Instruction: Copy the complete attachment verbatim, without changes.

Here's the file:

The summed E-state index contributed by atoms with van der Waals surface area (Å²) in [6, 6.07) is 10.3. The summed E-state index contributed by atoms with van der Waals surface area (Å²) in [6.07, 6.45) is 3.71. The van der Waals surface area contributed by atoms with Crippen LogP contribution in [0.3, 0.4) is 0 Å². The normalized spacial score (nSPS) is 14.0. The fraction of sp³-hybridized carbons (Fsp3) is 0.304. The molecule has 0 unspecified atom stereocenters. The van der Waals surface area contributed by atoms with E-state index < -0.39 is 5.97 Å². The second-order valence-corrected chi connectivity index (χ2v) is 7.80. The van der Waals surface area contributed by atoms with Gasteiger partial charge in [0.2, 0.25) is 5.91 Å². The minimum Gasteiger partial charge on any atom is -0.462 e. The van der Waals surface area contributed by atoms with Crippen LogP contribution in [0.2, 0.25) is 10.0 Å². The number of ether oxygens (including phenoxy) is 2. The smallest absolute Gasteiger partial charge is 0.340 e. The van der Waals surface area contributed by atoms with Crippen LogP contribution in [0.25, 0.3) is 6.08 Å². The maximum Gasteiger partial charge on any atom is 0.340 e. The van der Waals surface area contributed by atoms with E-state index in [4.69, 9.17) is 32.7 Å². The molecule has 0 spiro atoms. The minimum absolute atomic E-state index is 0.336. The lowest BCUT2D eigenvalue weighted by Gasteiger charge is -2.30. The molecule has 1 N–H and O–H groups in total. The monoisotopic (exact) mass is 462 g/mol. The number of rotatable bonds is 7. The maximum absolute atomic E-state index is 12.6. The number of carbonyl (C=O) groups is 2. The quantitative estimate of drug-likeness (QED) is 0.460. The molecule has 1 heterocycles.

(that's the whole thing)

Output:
The summed E-state index contributed by atoms with van der Waals surface area (Å²) in [6, 6.07) is 10.3. The summed E-state index contributed by atoms with van der Waals surface area (Å²) in [6.07, 6.45) is 3.71. The van der Waals surface area contributed by atoms with Crippen LogP contribution in [0.3, 0.4) is 0 Å². The normalized spacial score (nSPS) is 14.0. The fraction of sp³-hybridized carbons (Fsp3) is 0.304. The molecule has 0 unspecified atom stereocenters. The van der Waals surface area contributed by atoms with E-state index < -0.39 is 5.97 Å². The second-order valence-corrected chi connectivity index (χ2v) is 7.80. The van der Waals surface area contributed by atoms with Gasteiger partial charge in [0.2, 0.25) is 5.91 Å². The minimum Gasteiger partial charge on any atom is -0.462 e. The van der Waals surface area contributed by atoms with Crippen LogP contribution in [0.2, 0.25) is 10.0 Å². The number of ether oxygens (including phenoxy) is 2. The smallest absolute Gasteiger partial charge is 0.340 e. The van der Waals surface area contributed by atoms with Crippen LogP contribution in [0.25, 0.3) is 6.08 Å². The maximum Gasteiger partial charge on any atom is 0.340 e. The van der Waals surface area contributed by atoms with E-state index in [4.69, 9.17) is 32.7 Å². The molecule has 0 spiro atoms. The minimum absolute atomic E-state index is 0.336. The lowest BCUT2D eigenvalue weighted by Gasteiger charge is -2.30. The molecule has 1 N–H and O–H groups in total. The monoisotopic (exact) mass is 462 g/mol. The number of rotatable bonds is 7. The maximum absolute atomic E-state index is 12.6. The number of carbonyl (C=O) groups is 2. The quantitative estimate of drug-likeness (QED) is 0.460. The molecule has 1 heterocycles.